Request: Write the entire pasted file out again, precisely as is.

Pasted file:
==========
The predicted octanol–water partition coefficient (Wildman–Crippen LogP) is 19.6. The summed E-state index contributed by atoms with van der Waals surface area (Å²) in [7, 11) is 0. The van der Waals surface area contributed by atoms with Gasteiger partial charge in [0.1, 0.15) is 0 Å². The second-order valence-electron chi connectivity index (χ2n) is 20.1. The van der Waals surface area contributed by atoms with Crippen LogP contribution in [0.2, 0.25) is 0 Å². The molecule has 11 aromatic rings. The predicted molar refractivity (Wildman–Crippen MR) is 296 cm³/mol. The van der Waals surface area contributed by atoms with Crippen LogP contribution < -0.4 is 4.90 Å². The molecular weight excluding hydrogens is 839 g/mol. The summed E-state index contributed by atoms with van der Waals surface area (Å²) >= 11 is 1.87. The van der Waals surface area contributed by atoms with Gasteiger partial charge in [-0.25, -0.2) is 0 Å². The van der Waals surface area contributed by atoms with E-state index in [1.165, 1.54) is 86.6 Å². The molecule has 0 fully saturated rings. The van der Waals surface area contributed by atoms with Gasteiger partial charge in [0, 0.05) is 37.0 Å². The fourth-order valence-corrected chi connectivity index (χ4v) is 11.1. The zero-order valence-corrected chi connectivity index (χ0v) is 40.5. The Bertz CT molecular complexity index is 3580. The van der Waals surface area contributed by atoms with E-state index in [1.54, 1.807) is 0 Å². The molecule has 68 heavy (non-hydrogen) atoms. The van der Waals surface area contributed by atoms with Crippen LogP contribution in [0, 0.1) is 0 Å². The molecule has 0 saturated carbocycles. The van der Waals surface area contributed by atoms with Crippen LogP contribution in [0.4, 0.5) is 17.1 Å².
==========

The predicted octanol–water partition coefficient (Wildman–Crippen LogP) is 19.6. The summed E-state index contributed by atoms with van der Waals surface area (Å²) in [7, 11) is 0. The van der Waals surface area contributed by atoms with Gasteiger partial charge in [0.1, 0.15) is 0 Å². The second-order valence-electron chi connectivity index (χ2n) is 20.1. The van der Waals surface area contributed by atoms with Crippen LogP contribution in [0.2, 0.25) is 0 Å². The molecule has 11 aromatic rings. The predicted molar refractivity (Wildman–Crippen MR) is 296 cm³/mol. The van der Waals surface area contributed by atoms with Crippen LogP contribution < -0.4 is 4.90 Å². The molecular weight excluding hydrogens is 839 g/mol. The summed E-state index contributed by atoms with van der Waals surface area (Å²) >= 11 is 1.87. The van der Waals surface area contributed by atoms with Gasteiger partial charge in [-0.25, -0.2) is 0 Å². The van der Waals surface area contributed by atoms with E-state index in [1.165, 1.54) is 86.6 Å². The molecule has 0 fully saturated rings. The van der Waals surface area contributed by atoms with Gasteiger partial charge in [0, 0.05) is 37.0 Å². The fourth-order valence-corrected chi connectivity index (χ4v) is 11.1. The zero-order valence-corrected chi connectivity index (χ0v) is 40.5. The Bertz CT molecular complexity index is 3580. The van der Waals surface area contributed by atoms with E-state index in [1.54, 1.807) is 0 Å². The molecule has 68 heavy (non-hydrogen) atoms. The van der Waals surface area contributed by atoms with Crippen LogP contribution in [0, 0.1) is 0 Å². The molecule has 0 saturated carbocycles. The van der Waals surface area contributed by atoms with Crippen LogP contribution in [0.4, 0.5) is 17.1 Å².